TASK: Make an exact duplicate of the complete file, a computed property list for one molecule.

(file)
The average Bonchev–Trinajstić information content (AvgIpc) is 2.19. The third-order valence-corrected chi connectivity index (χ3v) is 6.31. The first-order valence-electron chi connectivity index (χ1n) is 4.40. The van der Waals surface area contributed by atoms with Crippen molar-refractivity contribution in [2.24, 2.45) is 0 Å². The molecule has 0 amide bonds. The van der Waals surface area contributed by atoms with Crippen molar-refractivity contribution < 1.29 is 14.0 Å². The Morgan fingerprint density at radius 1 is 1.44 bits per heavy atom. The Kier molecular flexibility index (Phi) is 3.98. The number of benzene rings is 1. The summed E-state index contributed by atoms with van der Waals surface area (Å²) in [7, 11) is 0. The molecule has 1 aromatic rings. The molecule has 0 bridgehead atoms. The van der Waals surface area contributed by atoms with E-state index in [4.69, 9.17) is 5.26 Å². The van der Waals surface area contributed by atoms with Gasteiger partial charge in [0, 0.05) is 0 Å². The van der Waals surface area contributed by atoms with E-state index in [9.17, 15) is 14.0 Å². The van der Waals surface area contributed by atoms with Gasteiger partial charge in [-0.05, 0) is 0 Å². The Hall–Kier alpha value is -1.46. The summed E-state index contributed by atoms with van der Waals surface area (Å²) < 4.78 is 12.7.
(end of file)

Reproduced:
The average Bonchev–Trinajstić information content (AvgIpc) is 2.19. The third-order valence-corrected chi connectivity index (χ3v) is 6.31. The first-order valence-electron chi connectivity index (χ1n) is 4.40. The van der Waals surface area contributed by atoms with Crippen molar-refractivity contribution in [2.24, 2.45) is 0 Å². The molecule has 0 amide bonds. The van der Waals surface area contributed by atoms with Crippen molar-refractivity contribution < 1.29 is 14.0 Å². The Morgan fingerprint density at radius 1 is 1.44 bits per heavy atom. The Kier molecular flexibility index (Phi) is 3.98. The number of benzene rings is 1. The summed E-state index contributed by atoms with van der Waals surface area (Å²) in [7, 11) is 0. The molecule has 1 aromatic rings. The molecule has 0 bridgehead atoms. The van der Waals surface area contributed by atoms with E-state index in [4.69, 9.17) is 5.26 Å². The van der Waals surface area contributed by atoms with Gasteiger partial charge in [0, 0.05) is 0 Å². The van der Waals surface area contributed by atoms with E-state index in [9.17, 15) is 14.0 Å². The van der Waals surface area contributed by atoms with Gasteiger partial charge in [-0.05, 0) is 0 Å². The Hall–Kier alpha value is -1.46. The summed E-state index contributed by atoms with van der Waals surface area (Å²) < 4.78 is 12.7.